Replacing Sprinklers After a Fire

From NFSA’s Tech Notes #367 February 14, 2017

Is there a standard for replacing sprinklers after a fire? How many sprinklers would have to be replaced beyond the limits of the fire area?

Answer: NFPA 25 contains annex language addressing this situation. Annex section A.5.2 of the 2017 edition of NFPA 25 (similar language in earlier editions) reads as follows:

“A.5.2 The provisions of the standard are intended to apply to routine inspections. In the event of a fire, a post-fire inspection should be made of all sprinklers within the fire area. In situations where the fire was quickly controlled or extinguished by one or two sprinklers, it might be necessary only to replace the activated sprinklers. Care should be taken that the replacement sprinklers are of the same make and model or that they have compatible performance characteristics (see 5.4.1.2). Soot-covered sprinklers should be replaced because deposits can result in corrosion of operating parts. In the event of a substantial fire, special consideration should be given to replacing the first ring of sprinklers surrounding the operated sprinklers because of the potential for excessive thermal exposure, which could weaken the response mechanisms.”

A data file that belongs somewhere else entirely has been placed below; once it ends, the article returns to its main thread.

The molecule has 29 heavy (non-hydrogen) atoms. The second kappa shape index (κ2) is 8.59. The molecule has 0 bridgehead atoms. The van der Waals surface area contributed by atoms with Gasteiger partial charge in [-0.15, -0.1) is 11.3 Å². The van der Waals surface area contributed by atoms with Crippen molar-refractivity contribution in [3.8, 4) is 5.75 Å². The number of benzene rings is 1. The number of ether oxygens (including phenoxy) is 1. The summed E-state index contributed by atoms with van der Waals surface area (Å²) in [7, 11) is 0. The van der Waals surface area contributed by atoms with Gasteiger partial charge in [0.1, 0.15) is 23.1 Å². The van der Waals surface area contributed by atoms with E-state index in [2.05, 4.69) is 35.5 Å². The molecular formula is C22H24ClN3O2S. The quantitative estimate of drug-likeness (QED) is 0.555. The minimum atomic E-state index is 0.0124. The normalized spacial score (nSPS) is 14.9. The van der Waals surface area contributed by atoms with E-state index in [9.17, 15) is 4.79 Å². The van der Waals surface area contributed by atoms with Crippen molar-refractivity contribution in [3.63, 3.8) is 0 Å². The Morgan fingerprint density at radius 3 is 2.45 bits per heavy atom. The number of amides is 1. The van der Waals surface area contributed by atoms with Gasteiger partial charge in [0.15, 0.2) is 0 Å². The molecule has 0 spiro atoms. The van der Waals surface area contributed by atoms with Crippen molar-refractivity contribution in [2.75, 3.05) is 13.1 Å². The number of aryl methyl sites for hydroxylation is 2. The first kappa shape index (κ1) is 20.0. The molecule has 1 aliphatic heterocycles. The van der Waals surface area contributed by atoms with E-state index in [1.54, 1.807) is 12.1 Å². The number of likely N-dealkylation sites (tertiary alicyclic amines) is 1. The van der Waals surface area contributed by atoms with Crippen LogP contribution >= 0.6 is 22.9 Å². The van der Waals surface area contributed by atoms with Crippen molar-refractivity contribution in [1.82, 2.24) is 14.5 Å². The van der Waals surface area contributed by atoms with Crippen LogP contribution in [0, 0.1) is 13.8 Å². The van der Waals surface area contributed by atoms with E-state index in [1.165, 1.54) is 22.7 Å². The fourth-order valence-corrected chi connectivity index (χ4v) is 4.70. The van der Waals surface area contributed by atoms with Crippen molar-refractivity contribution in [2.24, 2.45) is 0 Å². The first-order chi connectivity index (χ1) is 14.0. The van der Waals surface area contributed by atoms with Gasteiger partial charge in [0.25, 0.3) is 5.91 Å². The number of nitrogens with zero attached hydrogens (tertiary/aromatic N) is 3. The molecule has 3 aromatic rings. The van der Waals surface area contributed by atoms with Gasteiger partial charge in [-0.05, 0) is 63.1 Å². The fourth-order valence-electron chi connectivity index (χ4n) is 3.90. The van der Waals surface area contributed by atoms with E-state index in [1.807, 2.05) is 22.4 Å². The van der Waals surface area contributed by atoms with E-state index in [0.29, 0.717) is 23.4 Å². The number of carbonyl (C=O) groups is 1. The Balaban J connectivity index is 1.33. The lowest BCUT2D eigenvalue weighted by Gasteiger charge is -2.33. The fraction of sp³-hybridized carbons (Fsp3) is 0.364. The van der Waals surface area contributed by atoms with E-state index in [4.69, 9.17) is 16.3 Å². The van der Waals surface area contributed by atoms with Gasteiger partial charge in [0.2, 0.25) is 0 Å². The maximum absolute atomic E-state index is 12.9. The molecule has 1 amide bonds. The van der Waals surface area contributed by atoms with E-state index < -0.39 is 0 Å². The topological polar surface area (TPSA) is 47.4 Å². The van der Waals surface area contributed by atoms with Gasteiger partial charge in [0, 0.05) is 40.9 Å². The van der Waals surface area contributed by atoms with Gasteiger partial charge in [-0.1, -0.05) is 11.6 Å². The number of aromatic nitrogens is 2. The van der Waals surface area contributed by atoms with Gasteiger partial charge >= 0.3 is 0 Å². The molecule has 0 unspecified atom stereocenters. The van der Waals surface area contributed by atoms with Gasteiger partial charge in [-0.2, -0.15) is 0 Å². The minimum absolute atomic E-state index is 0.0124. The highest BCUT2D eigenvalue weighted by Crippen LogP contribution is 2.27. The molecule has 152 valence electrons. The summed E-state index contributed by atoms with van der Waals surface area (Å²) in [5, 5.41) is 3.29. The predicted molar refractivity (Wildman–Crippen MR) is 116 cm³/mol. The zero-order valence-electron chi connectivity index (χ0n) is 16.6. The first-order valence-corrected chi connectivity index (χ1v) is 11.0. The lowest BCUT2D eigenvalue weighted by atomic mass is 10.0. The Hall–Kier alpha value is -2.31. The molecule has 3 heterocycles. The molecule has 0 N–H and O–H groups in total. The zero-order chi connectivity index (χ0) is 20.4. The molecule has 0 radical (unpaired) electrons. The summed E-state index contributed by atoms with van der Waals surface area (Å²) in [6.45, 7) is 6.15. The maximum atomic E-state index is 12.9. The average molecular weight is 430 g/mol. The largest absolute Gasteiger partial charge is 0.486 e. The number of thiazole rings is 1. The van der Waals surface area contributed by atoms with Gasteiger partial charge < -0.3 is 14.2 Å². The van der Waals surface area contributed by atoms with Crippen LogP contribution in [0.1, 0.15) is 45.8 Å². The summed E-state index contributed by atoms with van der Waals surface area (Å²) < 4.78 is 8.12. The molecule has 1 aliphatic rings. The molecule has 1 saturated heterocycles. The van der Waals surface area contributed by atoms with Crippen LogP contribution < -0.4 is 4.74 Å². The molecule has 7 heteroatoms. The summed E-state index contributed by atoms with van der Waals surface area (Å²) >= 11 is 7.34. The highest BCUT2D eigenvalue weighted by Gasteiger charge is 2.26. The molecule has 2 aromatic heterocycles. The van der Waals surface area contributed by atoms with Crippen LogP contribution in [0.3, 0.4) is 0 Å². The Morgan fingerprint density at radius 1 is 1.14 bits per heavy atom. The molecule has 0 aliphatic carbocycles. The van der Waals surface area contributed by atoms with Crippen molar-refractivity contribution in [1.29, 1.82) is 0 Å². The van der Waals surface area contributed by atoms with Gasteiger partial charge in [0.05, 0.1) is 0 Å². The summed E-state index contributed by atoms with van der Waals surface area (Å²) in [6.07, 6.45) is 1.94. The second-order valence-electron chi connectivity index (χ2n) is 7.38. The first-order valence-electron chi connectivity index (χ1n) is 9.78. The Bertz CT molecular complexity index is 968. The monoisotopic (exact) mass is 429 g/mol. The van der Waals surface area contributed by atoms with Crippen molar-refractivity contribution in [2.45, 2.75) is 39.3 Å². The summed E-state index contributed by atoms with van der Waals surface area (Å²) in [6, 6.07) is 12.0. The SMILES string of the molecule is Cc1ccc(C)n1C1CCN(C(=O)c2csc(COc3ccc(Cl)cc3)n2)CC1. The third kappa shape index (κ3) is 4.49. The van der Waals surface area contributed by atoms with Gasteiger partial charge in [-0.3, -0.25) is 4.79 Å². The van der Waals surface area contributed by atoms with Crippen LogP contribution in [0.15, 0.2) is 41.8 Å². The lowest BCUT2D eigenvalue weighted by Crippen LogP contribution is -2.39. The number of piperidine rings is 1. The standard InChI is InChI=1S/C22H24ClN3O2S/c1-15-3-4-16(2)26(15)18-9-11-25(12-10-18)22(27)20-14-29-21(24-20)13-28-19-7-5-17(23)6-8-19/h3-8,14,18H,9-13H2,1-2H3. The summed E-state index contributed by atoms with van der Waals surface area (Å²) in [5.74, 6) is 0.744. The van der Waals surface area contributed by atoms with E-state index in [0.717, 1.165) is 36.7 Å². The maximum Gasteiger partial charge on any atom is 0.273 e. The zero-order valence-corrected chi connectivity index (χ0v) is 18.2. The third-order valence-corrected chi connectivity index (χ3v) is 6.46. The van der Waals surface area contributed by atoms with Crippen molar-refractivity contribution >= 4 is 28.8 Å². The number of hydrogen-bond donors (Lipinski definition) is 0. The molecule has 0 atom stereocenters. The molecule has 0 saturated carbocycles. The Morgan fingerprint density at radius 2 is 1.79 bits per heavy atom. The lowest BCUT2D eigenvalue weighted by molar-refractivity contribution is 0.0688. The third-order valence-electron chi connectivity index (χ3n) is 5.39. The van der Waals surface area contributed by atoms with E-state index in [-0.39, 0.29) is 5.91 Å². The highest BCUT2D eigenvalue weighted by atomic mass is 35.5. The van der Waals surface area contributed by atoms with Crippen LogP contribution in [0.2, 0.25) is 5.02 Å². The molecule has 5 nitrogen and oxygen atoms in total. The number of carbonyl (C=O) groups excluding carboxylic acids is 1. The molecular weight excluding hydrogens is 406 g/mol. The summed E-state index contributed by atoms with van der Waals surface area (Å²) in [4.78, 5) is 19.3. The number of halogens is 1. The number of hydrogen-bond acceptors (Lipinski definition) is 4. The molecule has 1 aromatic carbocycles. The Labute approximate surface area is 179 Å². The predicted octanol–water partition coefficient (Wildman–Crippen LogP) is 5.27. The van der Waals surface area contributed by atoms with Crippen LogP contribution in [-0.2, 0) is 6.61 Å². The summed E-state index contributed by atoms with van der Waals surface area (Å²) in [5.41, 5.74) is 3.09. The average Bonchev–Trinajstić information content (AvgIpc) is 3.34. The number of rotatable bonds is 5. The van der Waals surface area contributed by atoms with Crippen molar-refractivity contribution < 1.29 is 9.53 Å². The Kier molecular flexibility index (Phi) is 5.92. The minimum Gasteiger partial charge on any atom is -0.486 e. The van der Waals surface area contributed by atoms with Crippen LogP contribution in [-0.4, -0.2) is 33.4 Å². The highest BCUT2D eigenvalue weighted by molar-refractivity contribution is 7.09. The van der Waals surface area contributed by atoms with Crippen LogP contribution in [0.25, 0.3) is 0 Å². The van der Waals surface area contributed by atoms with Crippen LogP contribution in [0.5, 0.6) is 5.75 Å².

Each fire event is different and it is important to perform a thorough inspection of the premises that were subject to a fire event before determining which sprinklers must be replaced. Any sprinklers that are loaded or covered with soot would need to be replaced. Also, great care must be taken to ensure that sprinklers that have been exposed to elevated temperatures are replaced. Even if the sprinklers did not activate, if they were subject to elevated temperatures, the operating elements could be weakened and the sprinkler may not operate properly.